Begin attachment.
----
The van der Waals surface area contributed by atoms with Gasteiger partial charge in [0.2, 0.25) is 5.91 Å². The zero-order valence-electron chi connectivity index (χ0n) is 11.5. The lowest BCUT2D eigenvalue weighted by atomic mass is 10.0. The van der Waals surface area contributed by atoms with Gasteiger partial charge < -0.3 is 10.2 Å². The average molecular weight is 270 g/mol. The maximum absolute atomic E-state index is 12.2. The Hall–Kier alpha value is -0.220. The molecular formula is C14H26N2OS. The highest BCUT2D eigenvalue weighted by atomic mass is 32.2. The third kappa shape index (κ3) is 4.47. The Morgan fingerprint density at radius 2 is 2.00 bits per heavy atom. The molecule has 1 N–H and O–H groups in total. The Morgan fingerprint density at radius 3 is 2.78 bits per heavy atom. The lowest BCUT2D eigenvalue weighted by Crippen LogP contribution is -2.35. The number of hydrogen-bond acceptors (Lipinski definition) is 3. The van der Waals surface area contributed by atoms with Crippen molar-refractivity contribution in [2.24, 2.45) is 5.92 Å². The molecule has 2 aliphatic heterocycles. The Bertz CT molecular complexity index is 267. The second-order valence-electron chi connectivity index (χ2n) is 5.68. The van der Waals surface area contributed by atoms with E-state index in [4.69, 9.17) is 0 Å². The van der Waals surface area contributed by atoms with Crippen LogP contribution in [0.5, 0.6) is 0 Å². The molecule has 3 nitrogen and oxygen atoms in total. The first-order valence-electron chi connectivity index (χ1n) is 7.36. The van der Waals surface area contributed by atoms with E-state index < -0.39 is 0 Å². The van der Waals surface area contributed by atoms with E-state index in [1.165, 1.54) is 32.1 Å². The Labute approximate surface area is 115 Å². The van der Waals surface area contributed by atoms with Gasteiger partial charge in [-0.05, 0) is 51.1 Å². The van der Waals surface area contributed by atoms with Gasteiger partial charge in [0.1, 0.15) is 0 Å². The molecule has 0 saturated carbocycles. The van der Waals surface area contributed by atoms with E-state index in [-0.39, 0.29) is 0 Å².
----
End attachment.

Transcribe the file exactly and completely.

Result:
The van der Waals surface area contributed by atoms with Gasteiger partial charge in [0.2, 0.25) is 5.91 Å². The zero-order valence-electron chi connectivity index (χ0n) is 11.5. The lowest BCUT2D eigenvalue weighted by atomic mass is 10.0. The van der Waals surface area contributed by atoms with Gasteiger partial charge < -0.3 is 10.2 Å². The average molecular weight is 270 g/mol. The maximum absolute atomic E-state index is 12.2. The Hall–Kier alpha value is -0.220. The molecular formula is C14H26N2OS. The highest BCUT2D eigenvalue weighted by atomic mass is 32.2. The third kappa shape index (κ3) is 4.47. The Morgan fingerprint density at radius 2 is 2.00 bits per heavy atom. The molecule has 1 N–H and O–H groups in total. The Morgan fingerprint density at radius 3 is 2.78 bits per heavy atom. The lowest BCUT2D eigenvalue weighted by Crippen LogP contribution is -2.35. The number of hydrogen-bond acceptors (Lipinski definition) is 3. The van der Waals surface area contributed by atoms with Crippen molar-refractivity contribution in [2.24, 2.45) is 5.92 Å². The molecule has 2 aliphatic heterocycles. The Bertz CT molecular complexity index is 267. The second-order valence-electron chi connectivity index (χ2n) is 5.68. The van der Waals surface area contributed by atoms with E-state index in [4.69, 9.17) is 0 Å². The van der Waals surface area contributed by atoms with Crippen LogP contribution in [0.5, 0.6) is 0 Å². The molecule has 3 nitrogen and oxygen atoms in total. The first-order valence-electron chi connectivity index (χ1n) is 7.36. The van der Waals surface area contributed by atoms with E-state index < -0.39 is 0 Å². The van der Waals surface area contributed by atoms with E-state index in [1.165, 1.54) is 32.1 Å². The Labute approximate surface area is 115 Å². The van der Waals surface area contributed by atoms with Gasteiger partial charge in [-0.05, 0) is 51.1 Å². The van der Waals surface area contributed by atoms with Gasteiger partial charge in [0.1, 0.15) is 0 Å². The molecule has 0 saturated carbocycles. The van der Waals surface area contributed by atoms with E-state index in [-0.39, 0.29) is 0 Å².